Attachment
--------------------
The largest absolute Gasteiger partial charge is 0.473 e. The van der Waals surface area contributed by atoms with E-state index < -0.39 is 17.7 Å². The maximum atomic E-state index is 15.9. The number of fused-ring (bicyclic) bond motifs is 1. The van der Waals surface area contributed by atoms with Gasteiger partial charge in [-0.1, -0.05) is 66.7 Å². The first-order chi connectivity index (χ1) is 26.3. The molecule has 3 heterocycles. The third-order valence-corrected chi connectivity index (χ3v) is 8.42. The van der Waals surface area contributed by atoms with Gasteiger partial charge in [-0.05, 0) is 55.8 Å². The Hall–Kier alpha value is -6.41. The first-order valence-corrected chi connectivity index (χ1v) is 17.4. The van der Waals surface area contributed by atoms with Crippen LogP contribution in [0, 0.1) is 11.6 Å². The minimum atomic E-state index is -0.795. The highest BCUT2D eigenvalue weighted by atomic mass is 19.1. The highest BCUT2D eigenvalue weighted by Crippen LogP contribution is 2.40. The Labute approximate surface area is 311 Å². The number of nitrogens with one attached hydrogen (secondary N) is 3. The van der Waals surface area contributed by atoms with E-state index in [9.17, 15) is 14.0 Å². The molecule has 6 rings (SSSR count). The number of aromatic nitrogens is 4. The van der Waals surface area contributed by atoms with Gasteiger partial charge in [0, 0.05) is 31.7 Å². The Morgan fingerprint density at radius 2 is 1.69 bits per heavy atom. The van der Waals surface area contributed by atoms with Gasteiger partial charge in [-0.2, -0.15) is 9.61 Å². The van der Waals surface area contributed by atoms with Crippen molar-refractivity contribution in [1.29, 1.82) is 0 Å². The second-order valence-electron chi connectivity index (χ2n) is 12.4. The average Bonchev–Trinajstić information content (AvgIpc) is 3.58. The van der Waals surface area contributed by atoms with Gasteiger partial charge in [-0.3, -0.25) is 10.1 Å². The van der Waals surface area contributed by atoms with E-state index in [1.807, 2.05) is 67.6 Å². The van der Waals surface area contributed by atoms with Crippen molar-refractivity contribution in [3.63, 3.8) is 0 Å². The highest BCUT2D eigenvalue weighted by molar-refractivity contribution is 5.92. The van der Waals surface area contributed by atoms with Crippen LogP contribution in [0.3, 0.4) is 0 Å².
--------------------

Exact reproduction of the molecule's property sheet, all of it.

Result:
The largest absolute Gasteiger partial charge is 0.473 e. The van der Waals surface area contributed by atoms with E-state index < -0.39 is 17.7 Å². The maximum atomic E-state index is 15.9. The number of fused-ring (bicyclic) bond motifs is 1. The van der Waals surface area contributed by atoms with Gasteiger partial charge in [-0.1, -0.05) is 66.7 Å². The first-order chi connectivity index (χ1) is 26.3. The molecule has 3 heterocycles. The third-order valence-corrected chi connectivity index (χ3v) is 8.42. The van der Waals surface area contributed by atoms with Gasteiger partial charge in [-0.05, 0) is 55.8 Å². The Hall–Kier alpha value is -6.41. The first-order valence-corrected chi connectivity index (χ1v) is 17.4. The van der Waals surface area contributed by atoms with Crippen LogP contribution in [0, 0.1) is 11.6 Å². The minimum atomic E-state index is -0.795. The highest BCUT2D eigenvalue weighted by atomic mass is 19.1. The highest BCUT2D eigenvalue weighted by Crippen LogP contribution is 2.40. The Labute approximate surface area is 311 Å². The number of nitrogens with one attached hydrogen (secondary N) is 3. The van der Waals surface area contributed by atoms with E-state index in [9.17, 15) is 14.0 Å². The molecule has 6 rings (SSSR count). The number of aromatic nitrogens is 4. The van der Waals surface area contributed by atoms with Gasteiger partial charge in [0, 0.05) is 31.7 Å². The Morgan fingerprint density at radius 2 is 1.69 bits per heavy atom. The van der Waals surface area contributed by atoms with Gasteiger partial charge in [-0.2, -0.15) is 9.61 Å². The van der Waals surface area contributed by atoms with Crippen molar-refractivity contribution in [1.29, 1.82) is 0 Å². The second-order valence-electron chi connectivity index (χ2n) is 12.4. The average Bonchev–Trinajstić information content (AvgIpc) is 3.58. The van der Waals surface area contributed by atoms with Gasteiger partial charge in [-0.3, -0.25) is 10.1 Å². The van der Waals surface area contributed by atoms with E-state index in [1.807, 2.05) is 67.6 Å². The van der Waals surface area contributed by atoms with Crippen molar-refractivity contribution in [3.63, 3.8) is 0 Å². The highest BCUT2D eigenvalue weighted by molar-refractivity contribution is 5.92. The van der Waals surface area contributed by atoms with Crippen LogP contribution in [0.3, 0.4) is 0 Å².